Keynote I (Monday, 9/28/2015, 9:00am-10:00am)

Speaker: Adrian Perrig, ETH & CMU

Title: Towards a Next-generation Secure Internet Architecture

The Internet has been successful beyond even the most optimistic expectations. It permeates and intertwines with almost all aspects of our society and economy. The success of the Internet has created a dependency on communication as many of the processes underpinning the foundations of modern society would grind to a halt should communication become unavailable. However, much to our dismay, the current state of safety and availability of the Internet is far from commensurate given its importance.                       

Although we cannot conclusively determine what the impact of a 1-minute, 1-hour, 1-day, or 1-week outage of Internet connectivity on our society would be, anecdotal evidence indicates that even short outages have a profound negative impact on governmental, economic, and societal operations. To make matters worse, the Internet has not been designed for high availability in the face of malicious actions by adversaries. Recent patches to improve Internet security and availability have been constrained by the current Internet architecture, business models, and legal aspects. Moreover, there are fundamental design decisions of the current Internet that inherently complicate secure operation.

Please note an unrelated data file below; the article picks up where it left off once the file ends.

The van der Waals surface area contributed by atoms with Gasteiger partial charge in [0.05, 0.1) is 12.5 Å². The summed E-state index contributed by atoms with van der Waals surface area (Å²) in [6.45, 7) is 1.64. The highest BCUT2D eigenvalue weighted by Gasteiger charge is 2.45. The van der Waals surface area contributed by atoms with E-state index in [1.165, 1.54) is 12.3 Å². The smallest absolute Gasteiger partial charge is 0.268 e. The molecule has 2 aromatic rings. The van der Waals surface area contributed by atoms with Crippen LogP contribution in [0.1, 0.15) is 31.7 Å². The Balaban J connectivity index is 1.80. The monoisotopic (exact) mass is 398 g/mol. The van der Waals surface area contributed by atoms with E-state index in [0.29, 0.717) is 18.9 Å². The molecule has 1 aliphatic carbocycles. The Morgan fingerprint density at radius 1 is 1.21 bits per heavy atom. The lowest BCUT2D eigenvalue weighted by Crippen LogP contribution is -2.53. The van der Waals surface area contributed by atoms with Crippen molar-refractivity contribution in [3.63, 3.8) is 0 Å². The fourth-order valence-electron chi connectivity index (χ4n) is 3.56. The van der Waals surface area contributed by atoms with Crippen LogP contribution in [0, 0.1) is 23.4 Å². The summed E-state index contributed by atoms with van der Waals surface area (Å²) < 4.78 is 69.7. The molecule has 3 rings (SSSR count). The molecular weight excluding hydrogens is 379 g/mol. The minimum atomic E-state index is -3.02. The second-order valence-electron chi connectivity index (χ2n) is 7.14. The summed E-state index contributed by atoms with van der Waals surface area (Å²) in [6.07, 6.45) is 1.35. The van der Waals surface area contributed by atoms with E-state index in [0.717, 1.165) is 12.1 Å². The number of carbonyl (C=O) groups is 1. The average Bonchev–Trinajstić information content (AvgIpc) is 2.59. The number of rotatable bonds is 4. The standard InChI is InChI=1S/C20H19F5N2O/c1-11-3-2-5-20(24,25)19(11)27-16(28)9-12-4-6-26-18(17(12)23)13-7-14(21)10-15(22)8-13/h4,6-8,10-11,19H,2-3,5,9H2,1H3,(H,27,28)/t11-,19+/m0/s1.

Given the diverse nature of constituents in today's Internet, another important challenge is how to scale authentication of entities (e.g., AS ownership for routing, name servers for DNS, or domains for TLS) to a global environment. Currently prevalent PKI models (monopoly and oligarchy) do not scale globally because mutually distrusting entities cannot agree on a single trust root, and because everyday users cannot evaluate the trustworthiness of each of the many root CAs in their browsers.    
To address these issues, we study the design of a next-generation Internet architecture that is secure, available, and offers privacy by design; that provides incentives for a transition to the new architecture; and that considers economic and policy issues at the design stage. Such a research environment offers a bonanza for security researchers: a critically important problem space with a medley of challenges to address, and unfettered freedom to think creatively in the absence of limiting constraints. Once we know how good a network could be, we can then engage in incorporating these ideas into the current Internet or study strategies for transition to a next-generation network.